Stuart Stevens was the chief strategist for Mitt Romney's 2012 presidential bid. He is also one of the most vocal Republican critics of Donald Trump. I reach out to Stuart every few months to gauge where he stands vis-a-vis Trump. And, with Trump's campaign in full blown panic/collapse mode, now seemed like a good time to check in. Our conversation, conducted via email and edited only for grammar, is below. 

FIX: Donald Trump is now formally the Republican presidential nominee. What does this tell us about the state of your party?

Stevens: I'm of the school that the post-2012 analysis -- the so called "autopsy" -- pointed the party in the direction necessary to win national elections and be a dominant governing party. Donald Trump's nomination is a complete repudiation of that analysis. The most hopeful interpretation, in my view, is that this is final testing of the alternative view that the party doesn't need to broaden its appeal to nonwhite voters and will learn from the looming defeat. The less hopeful is that it's just nuts.

Before 1964, Republicans were getting 30 t0 35 percent of the African American vote. Not great, but if you are at 35 percent you can at least see 40 percent, and if you get to 45 percent, you might have a peek at 50 percent. After 1964, the Republican African American support just fell off a cliff. If the same thing happens in 2016 for Latino voters and the Republican Party, we won't elect a Republican president for at least a generation. Probably longer. Every indication is that Trump will get under 15 percent of the Latino vote. That's an utter disaster.

FIX: There is lots of chatter of late that Trump’s campaign – and maybe even Trump himself – is coming unraveled. Where do you come down on that question? Are Trump and his campaign more problematic for you today than they were two months ago?

Stevens: It's like a car. Most cars do fine at 40 or 50 miles an hour. But the test comes when you take it up to 100 mph and run it all day and night. That's when problems emerge and things start to fall off. Conventions and post conventions is when campaigns must start to hit the high speeds necessary to compete in a general election. I don't think Trump or the campaign is any worse or better than a couple of months ago. They were just driving slower. As the speed increases, they can't keep it out of the ditch.

FIX: What recourse – if any – does the party have in regard to Trump now that he is the nominee? And, even if a bunch of GOP elected officials came out against him, would it make any difference?

Stevens: It's my view that Trump will force something close to a total separation of his campaign and the party by November, and it would be better to make that break now. He's saying crazy stuff, and it won't get better. There is a natural but ill-founded tendency to believe Trump will improve. Normal people tend to ascribe normalcy to others. But Trump isn't normal and isn't going to change. The whole Trump campaign reminds me of the collapse of Lehman Brothers. Every day it was hard to imagine it getting worse, but of course it did. And so will Trump. I'd sell now.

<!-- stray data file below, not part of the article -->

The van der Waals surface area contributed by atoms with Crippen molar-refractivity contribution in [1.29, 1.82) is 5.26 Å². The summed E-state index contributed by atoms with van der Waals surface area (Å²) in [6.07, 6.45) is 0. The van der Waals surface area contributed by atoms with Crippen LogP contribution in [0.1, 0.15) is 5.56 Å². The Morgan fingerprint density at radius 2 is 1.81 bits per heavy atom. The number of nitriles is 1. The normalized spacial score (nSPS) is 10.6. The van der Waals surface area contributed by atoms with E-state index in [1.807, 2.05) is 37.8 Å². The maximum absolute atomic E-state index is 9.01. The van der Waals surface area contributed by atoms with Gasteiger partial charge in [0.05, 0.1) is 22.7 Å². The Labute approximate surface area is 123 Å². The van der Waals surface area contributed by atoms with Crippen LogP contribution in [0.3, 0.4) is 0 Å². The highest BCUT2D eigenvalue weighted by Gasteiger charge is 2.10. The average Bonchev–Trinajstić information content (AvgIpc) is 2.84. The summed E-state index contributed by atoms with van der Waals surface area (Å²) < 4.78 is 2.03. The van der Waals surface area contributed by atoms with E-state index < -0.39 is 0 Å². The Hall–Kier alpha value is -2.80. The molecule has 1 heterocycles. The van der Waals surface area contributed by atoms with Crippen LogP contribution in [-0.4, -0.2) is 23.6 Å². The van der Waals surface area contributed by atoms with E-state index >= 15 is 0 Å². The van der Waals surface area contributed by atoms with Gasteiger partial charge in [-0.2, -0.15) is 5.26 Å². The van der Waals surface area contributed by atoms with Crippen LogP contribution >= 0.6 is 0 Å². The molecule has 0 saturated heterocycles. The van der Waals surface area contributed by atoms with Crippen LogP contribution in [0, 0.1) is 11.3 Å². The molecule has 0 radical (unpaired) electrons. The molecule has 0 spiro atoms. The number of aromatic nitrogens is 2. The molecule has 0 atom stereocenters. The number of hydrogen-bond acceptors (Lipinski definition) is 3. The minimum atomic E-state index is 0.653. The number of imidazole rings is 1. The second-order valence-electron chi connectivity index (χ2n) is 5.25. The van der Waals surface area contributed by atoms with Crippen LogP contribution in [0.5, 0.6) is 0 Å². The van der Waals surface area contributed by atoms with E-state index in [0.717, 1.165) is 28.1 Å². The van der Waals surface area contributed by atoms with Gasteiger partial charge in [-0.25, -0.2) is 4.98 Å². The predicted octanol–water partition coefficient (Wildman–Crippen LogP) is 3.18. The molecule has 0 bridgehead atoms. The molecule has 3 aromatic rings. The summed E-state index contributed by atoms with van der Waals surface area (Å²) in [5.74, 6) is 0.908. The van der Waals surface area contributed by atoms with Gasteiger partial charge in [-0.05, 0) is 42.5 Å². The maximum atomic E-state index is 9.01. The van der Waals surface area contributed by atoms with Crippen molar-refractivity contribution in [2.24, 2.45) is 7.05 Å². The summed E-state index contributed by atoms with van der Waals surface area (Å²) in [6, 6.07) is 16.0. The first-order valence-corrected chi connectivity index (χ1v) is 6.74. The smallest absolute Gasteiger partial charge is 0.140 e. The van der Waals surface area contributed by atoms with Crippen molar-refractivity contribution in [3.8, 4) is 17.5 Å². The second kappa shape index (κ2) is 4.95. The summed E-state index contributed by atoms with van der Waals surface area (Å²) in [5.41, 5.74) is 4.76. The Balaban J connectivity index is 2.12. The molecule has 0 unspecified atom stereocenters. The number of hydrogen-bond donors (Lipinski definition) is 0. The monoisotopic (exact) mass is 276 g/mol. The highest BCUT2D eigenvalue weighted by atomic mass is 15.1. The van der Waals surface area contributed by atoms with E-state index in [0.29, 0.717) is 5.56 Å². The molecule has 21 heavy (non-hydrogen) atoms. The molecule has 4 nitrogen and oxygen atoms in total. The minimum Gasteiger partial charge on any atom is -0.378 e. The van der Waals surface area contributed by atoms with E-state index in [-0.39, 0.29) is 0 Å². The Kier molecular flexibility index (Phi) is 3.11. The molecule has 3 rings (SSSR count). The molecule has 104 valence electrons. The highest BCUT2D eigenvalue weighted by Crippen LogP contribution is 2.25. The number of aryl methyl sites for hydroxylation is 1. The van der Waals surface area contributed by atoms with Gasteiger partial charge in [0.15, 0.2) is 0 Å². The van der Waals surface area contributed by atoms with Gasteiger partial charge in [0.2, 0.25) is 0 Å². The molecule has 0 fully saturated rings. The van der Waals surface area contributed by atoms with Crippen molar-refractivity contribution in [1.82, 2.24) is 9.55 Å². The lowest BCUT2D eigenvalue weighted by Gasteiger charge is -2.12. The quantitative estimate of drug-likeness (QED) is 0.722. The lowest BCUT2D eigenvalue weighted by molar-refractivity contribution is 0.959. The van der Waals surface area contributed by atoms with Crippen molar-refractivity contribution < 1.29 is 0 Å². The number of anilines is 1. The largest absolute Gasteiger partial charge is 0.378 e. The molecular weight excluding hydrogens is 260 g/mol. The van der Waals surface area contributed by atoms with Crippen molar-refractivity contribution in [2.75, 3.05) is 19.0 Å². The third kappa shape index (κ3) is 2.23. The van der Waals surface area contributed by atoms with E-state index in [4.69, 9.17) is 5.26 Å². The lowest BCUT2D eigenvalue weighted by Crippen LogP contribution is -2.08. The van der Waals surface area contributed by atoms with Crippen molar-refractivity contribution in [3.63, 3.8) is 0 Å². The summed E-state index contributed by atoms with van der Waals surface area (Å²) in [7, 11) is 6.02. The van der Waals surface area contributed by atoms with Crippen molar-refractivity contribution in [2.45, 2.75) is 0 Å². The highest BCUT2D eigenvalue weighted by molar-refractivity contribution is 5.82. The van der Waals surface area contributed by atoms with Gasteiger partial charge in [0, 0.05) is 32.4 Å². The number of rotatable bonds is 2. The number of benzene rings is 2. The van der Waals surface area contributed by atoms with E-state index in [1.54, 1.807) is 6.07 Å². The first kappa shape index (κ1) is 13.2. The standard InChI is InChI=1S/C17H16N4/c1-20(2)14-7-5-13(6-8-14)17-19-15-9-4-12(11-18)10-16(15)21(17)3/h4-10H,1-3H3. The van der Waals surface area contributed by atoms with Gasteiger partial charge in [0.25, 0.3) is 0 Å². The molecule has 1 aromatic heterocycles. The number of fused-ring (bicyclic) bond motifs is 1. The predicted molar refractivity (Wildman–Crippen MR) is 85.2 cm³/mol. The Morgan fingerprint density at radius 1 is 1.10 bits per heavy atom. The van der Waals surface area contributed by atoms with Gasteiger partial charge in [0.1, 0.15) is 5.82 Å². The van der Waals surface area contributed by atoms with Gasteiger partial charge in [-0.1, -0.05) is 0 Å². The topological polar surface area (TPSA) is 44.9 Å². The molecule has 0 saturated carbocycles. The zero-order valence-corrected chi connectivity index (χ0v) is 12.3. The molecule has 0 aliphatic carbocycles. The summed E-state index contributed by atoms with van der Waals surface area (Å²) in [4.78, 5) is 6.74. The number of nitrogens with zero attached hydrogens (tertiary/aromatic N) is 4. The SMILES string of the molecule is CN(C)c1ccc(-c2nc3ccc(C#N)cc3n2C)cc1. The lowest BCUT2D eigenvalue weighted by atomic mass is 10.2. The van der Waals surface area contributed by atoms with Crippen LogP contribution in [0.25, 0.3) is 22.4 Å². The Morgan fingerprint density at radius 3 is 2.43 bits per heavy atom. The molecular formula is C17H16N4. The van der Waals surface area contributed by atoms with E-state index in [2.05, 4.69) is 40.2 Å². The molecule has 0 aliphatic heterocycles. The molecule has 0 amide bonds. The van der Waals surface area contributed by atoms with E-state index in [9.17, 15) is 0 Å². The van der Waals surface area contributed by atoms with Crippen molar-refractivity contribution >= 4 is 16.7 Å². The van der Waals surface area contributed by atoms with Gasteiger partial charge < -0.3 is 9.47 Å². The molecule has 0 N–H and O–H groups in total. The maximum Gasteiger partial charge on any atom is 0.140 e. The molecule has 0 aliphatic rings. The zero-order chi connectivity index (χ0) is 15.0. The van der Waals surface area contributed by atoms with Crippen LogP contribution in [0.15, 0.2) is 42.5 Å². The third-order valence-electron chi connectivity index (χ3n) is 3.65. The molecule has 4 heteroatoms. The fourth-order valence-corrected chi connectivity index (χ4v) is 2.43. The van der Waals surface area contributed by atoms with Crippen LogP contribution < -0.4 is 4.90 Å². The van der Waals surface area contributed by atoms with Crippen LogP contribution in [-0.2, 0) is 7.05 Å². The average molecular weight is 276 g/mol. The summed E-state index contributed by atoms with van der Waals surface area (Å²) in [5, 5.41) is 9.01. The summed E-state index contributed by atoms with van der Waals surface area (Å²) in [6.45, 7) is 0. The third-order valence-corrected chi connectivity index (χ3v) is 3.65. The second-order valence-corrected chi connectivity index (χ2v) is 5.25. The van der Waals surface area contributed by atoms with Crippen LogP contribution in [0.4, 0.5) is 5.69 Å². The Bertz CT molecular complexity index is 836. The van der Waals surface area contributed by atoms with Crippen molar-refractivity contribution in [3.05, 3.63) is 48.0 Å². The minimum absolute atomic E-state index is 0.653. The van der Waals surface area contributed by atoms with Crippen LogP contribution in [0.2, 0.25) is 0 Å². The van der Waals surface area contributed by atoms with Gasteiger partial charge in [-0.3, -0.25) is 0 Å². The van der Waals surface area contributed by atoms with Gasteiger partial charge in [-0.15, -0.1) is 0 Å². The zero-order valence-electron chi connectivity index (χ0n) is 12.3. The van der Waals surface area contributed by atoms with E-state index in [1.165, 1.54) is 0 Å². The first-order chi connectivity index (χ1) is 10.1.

FIX: Why did Paul Ryan and Mitch McConnell – and almost everyone else in the GOP establishment – endorse Trump? Didn’t they know what they were getting?

Stevens: I can't imagine the pressures and responsibilities of being speaker or majority leader and wouldn't begin to speak to their situation.

FIX: You are Kelly Ayotte in New Hampshire. Or Pat Toomey in Pennsylvania. Do you want to get away from Trump? Can you?

Stevens: Yes and yes. The message is clear: One of two people will be president. I'm the better choice for senator regardless of which one wins. Most of these battleground states value independence or they wouldn't be battlegrounds. You want to be the independent voice for your state. Both are excellent senators who can make that argument better than their opponents.

FIX: Finish this sentence: “In one year, the conventional wisdom about Donald Trump’s rise within the Republican Party will be ___________.” Now, explain.

Stevens: I don't think there will be a conventional wisdom, nor do I know if the party, or any party, is a learning organism. There is only one path forward to becoming a governing party, and it is in appealing to a larger, nonwhite electorate. In 1980, Ronald Reagan won 57 percent of the white vote and won a sweeping landslide. In 2012, Mitt Romney won 59 percent and lost, with a higher percentage of white voters turning out than in 1980.

I often hear conversations in the Republican Party that are like being in a car needing to drive 100 miles with only 20 miles of gas left while debating the merits of stopping for gas. The car doesn't care. It will go 20 miles and stop. You can argue if there is a moral imperative for the Republican Party to reach more nonwhite voters to be a governing party. (I'd say there is.) But you can't argue if there is a political imperative. It's just math.